Theater Info for the Washington DC region

What’s In Your Backstage Bag?

By • Jan 20th, 2010 • Category: An Actor's Advice

In theatre, as in life, one cannot prepare for every single possible contingency. Things happen that catch us off guard, and that is the way it goes. But there are certain common things that can happen to an actor which may be minor in and of themselves, but wreak havoc on a performance. Ergo being specifically prepared for those things is prudent, even if they never happen. (Though tech week and opening nights tend to make them all more likely for some reason.)

Some things that I try to always keep on hand in the dressing room or in my bag when in a show:

  • Tissues. Obvious and practical. Plus not every dressing room is going to already have them, believe it or not. A sneezing fit is especially irksome when one is in make up. Maybe make yourself a hero and get enough for everyone in your dressing room.
  • On the subject of sneezing and head colds, I keep anti-histamine with me most of the time in a theatre. Non-drowsy, naturally. Because I never know when a new paint, or a dust covered forgotten set piece that is suddenly moved will rub me the wrong way.
  • Eye drops, for similar reasons, are good things for an actor to have on them. It may seem like a small matter, but the eyes are important features for the sighted actor. Even if the audience cannot see them up close, the other actors on stage can, and puffy or red eyes can be more of a distraction than you might think. Plus, we tend to adjust our faces in subconscious ways when our eyes are bothered, and those adjustments can be seen by the audience.
  • With so many nerves being in various degrees of health during shows, especially opening night, some sort of antacid is not out of order.
  • Cough drops. This is a big one for me. The super potent kind that you can barely stand to have in your mouth. I hate them as much as the next person, but if they are potent, you know they are going to work, and few common ailments are as catastrophic to a performance than a hacking cough. Recommended over cough syrup because of the latter’s tendency to cause drowsiness, and the fact that drops are more convenient. You can pop one in your mouth from anywhere, even back stage.
  • And of course water is highly recommended. In moderation, to whet one’s whistle. You don’t want to be visiting the bathroom between every scene.
  • Moving away from the medicinal, I try to keep several pencils on me. A quick blocking change, or last minute line cut may have to be noted on your script for quick reference during final rehearsals. Or a change made during a performance. (Even though you are off course off book by then.)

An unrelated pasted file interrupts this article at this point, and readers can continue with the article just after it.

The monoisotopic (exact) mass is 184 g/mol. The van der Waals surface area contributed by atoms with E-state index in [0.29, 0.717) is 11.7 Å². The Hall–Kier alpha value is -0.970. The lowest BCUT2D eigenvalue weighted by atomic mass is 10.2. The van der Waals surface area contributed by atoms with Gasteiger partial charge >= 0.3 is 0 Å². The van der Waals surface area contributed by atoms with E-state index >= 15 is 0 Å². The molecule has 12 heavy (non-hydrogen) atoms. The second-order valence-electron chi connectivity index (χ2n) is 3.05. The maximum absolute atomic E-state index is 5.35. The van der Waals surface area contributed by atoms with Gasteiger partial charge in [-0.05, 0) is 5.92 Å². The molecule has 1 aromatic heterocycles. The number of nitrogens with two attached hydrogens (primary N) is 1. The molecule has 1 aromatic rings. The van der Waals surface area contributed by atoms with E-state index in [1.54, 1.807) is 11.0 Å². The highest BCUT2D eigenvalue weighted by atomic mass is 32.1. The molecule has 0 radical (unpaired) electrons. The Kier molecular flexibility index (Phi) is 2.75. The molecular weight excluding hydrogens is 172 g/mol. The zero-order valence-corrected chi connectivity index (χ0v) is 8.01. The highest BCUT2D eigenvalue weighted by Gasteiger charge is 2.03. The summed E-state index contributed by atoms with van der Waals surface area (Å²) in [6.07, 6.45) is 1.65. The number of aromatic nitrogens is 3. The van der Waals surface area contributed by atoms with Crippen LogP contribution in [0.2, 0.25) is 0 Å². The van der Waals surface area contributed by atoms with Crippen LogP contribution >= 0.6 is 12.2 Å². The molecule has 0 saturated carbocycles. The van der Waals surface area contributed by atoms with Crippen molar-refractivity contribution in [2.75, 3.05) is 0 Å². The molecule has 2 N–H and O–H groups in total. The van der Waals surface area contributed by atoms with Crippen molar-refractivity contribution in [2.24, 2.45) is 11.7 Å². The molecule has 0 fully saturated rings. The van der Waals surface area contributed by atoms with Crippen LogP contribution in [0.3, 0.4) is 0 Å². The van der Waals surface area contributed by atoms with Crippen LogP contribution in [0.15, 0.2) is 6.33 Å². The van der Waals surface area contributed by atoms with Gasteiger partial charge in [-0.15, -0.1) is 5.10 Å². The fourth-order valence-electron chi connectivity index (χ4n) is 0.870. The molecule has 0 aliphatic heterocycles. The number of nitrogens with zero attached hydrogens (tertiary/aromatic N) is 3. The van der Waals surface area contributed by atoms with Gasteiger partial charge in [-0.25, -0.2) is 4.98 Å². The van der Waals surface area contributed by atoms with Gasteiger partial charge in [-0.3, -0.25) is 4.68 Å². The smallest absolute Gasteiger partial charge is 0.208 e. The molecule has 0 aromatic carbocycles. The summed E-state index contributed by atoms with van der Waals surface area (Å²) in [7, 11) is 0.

• Speaking of book, having an extra copy isn’t a bad idea either. Just about anyone I know, myself included, keeps their script handy for back stage reference even once they are off book. Just as many people have experienced the exasperating inconvenience of having their script disappear when another actor, who has lost their own script, grabs it, “just for a minute.” Have two copies, in case yours should decide to elope with someone else.

None of these things I have suggested are anything less than obvious. But that is why I suggest them. The items are so mundane, and people feel so confident that they can do without them all because it’s “not a huge thing,” that their complacency becomes their own downfall. Just purchase these items, throw them in your bag, and forget about them. Better to suddenly remember you have something like a cough drop when you need it, than to suddenly realize you don’t and can’t find someone who was smarter than you and came prepared.

This article can be linked to as:

is a Maryland native and has been acting for nine years, having studied it at Marietta College in Ohio. He has been schooled in Shakespeare, improvisation, public speaking and voice articulation throughout his career. His credits to date include over 30 plays and readings as well as 2 films. You can also read his blogs (for theatre related thoughts) and (for thoughts on personal success from an outcast). Follow him on Twitter @TyUnglebower.

8 Responses »

  1. As always another wonderful article Ty. I see you have just about covered everything for the personal actor for personal care, just in case. I’ll add one personal item I always carry: Breath Mints. For those “special” moments on stage. And to also be curteous to my fellow actors as we of course are usually confined to small areas and a little fresh breath goes a long way. However for those non personal items I have learned from experience to try and be prepared for anything, including things that go wrong with costumes.